I've always been kind of irked by the fact that President Reagan, after having the White House's leaky roof fixed, never replaced the solar hot water panels installed by President Carter.  But it's hard to judge him because I was barely crawling at the time -- I have no idea what was going on in the collective conscious of that generation.  I mean, Al Gore mentions in Sunday's Op-Ed in the NY Times that President Nixon established Project Independence 35 years ago with a goal to, in seven years time, develop the potential to meet our country's energy needs without having to rely on any foreign energy sources.  Yet, that never happened and Reagan's act, the way I see it, symbolically shut the door on the possibility of American energy self-reliance.  At least for the time being. 

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October 22, 2008

California Finds the Missing Piece of the CO2 Emissions Puzzle

California Sprawl - SB375

This article was written by Charles Lockwood, a green real estate authority and consultant based in southern California and New York City.  His articles have appeared in the Harvard Business Review, New York Times, Wall Street Journal, and Barron’s.

California—the state that invented freeways and suburban sprawl—has become a trendsetter again, and not a moment too soon in our new age of global climate change.  In October 2008, California Governor Arnold Schwarzenegger signed into law SB375, which was supported by environmentalists, homebuilders, and cities and counties.  SB375 will limit the state’s CO2 emissions by curbing suburban sprawl and increasing transit-based development through various incentives.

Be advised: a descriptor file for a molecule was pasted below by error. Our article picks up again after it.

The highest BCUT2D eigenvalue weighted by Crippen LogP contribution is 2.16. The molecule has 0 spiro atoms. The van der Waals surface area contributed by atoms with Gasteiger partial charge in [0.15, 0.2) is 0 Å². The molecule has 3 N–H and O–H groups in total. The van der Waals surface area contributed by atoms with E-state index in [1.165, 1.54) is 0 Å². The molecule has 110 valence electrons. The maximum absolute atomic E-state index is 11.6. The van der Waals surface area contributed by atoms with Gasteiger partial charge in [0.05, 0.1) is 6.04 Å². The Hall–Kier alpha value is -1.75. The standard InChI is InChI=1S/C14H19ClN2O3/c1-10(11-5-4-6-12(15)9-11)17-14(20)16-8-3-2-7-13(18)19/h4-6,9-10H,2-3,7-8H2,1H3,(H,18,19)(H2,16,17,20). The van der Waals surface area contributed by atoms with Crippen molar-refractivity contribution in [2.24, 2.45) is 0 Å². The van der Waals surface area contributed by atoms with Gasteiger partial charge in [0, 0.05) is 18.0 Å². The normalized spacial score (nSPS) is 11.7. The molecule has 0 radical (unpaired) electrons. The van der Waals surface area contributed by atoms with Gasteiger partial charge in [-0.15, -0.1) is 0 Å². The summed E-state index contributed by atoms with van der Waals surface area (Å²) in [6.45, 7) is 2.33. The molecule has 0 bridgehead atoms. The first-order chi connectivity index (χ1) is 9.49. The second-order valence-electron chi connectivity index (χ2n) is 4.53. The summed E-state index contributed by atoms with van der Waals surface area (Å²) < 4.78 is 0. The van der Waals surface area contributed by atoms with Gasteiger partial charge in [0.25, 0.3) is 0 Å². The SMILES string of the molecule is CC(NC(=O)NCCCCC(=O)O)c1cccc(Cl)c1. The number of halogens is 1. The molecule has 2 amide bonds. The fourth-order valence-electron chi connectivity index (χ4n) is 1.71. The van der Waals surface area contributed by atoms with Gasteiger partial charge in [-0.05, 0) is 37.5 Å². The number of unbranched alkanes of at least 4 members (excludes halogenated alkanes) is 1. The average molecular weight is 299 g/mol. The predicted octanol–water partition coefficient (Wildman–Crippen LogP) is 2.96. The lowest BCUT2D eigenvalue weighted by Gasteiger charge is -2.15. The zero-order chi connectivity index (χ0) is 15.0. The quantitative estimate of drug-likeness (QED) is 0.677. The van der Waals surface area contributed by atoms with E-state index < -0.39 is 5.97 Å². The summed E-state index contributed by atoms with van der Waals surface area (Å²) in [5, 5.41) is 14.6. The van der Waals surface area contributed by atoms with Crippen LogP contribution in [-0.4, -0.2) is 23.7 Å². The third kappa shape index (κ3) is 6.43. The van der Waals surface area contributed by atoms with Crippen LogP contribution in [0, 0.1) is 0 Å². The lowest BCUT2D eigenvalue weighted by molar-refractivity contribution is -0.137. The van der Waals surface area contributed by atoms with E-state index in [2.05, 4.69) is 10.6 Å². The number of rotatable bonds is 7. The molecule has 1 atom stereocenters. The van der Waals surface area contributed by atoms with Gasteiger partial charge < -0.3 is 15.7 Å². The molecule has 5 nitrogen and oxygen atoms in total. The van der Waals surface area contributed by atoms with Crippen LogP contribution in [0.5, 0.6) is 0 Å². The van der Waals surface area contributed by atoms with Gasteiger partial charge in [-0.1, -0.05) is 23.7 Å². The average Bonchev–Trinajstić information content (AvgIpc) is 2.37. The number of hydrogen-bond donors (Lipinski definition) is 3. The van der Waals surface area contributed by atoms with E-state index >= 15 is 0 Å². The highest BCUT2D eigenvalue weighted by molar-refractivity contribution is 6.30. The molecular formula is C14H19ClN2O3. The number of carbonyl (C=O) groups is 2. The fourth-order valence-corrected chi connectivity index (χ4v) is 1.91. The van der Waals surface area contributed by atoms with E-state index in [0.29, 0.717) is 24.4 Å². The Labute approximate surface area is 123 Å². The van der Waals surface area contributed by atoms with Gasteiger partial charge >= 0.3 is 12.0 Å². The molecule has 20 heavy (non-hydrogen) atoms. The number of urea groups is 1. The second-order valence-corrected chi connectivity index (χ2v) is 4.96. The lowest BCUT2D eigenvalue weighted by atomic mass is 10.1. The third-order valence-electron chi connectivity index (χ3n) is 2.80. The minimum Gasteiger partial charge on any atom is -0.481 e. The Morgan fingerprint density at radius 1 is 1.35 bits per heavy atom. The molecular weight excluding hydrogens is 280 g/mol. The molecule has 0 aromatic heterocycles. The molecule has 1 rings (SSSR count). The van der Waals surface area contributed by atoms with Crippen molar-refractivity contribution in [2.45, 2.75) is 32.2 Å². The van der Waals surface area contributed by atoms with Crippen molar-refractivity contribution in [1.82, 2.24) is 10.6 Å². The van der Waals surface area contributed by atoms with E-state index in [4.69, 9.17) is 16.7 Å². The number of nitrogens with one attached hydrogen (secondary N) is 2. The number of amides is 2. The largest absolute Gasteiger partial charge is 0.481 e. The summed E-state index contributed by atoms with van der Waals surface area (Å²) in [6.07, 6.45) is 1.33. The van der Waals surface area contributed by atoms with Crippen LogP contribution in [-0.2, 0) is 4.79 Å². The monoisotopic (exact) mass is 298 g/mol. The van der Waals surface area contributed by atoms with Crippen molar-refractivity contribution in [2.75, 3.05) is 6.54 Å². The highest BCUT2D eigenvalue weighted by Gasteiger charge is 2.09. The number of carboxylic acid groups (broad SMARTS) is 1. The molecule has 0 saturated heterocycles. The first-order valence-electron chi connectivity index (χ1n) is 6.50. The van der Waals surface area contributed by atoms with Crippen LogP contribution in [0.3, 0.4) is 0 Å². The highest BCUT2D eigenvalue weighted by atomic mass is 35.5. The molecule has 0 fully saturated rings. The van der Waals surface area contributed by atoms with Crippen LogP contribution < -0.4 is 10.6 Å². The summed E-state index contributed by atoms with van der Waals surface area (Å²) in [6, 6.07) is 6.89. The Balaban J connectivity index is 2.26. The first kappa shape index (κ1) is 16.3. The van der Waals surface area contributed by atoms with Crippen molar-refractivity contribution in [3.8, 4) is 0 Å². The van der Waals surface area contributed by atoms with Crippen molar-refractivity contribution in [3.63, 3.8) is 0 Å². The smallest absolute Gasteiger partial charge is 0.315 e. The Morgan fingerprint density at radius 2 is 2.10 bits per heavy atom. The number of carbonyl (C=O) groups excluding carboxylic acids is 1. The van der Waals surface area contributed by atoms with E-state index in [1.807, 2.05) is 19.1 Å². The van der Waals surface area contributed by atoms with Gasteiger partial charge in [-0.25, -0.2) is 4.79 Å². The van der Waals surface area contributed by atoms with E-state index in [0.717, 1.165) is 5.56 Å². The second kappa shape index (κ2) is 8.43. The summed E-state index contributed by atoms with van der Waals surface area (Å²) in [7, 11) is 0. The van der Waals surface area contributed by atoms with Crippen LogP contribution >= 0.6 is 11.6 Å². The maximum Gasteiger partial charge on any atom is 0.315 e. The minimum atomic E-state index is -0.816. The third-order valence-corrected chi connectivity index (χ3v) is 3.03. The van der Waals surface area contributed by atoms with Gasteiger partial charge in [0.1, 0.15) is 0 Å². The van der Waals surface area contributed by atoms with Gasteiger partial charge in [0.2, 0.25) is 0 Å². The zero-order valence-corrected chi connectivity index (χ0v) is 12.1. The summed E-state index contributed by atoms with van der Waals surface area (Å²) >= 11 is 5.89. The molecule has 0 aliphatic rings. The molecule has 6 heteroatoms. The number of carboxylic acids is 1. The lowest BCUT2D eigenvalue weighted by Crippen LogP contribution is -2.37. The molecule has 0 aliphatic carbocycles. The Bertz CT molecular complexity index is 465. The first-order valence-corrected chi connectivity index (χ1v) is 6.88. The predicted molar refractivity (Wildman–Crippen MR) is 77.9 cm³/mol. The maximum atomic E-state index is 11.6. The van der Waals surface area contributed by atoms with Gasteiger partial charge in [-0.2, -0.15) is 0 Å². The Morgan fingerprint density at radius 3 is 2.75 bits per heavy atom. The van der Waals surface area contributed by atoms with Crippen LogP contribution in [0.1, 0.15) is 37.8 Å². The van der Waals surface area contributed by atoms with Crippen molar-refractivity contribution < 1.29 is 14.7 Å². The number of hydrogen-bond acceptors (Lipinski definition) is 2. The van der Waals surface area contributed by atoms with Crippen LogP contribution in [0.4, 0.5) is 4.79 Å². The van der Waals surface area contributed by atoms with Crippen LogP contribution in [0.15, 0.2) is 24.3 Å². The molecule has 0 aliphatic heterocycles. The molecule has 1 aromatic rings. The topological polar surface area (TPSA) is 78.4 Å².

If a community plans walkable, mixed-use, transit-oriented growth that reduces automobile use and greenhouse gas emissions, for example, it gets moved to the front of the line for state and federal transportation funds.  If a proposed building is located near a transit line, it will have an easier environmental review process.  Why is SB375 important?

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October 19, 2008

Green versus Greed by Rick Fedrizzi

USGBC - LEED

On Friday Rick Fedrizzi, founding chairman of the U.S. Green Building Council and current President and CEO, sent out a letter to USGBC constituents to address general market concerns relating to the economy and future of green building.  I thought the letter was interesting because he mentions something I've been thinking about for over a year now: the allocation of sustainable accountability.  Whether it's the newest green ad campaign or some politician's promise, I feel the prevailing mentality is that the government or businesses or someone else, someone other than me, is going to help us figure out the toughest of tough issues.  Anyway, I don't want to put words in the venerable Mr. Fedrizzi's mouth, so here's the letter if you didn't get the email yesterday: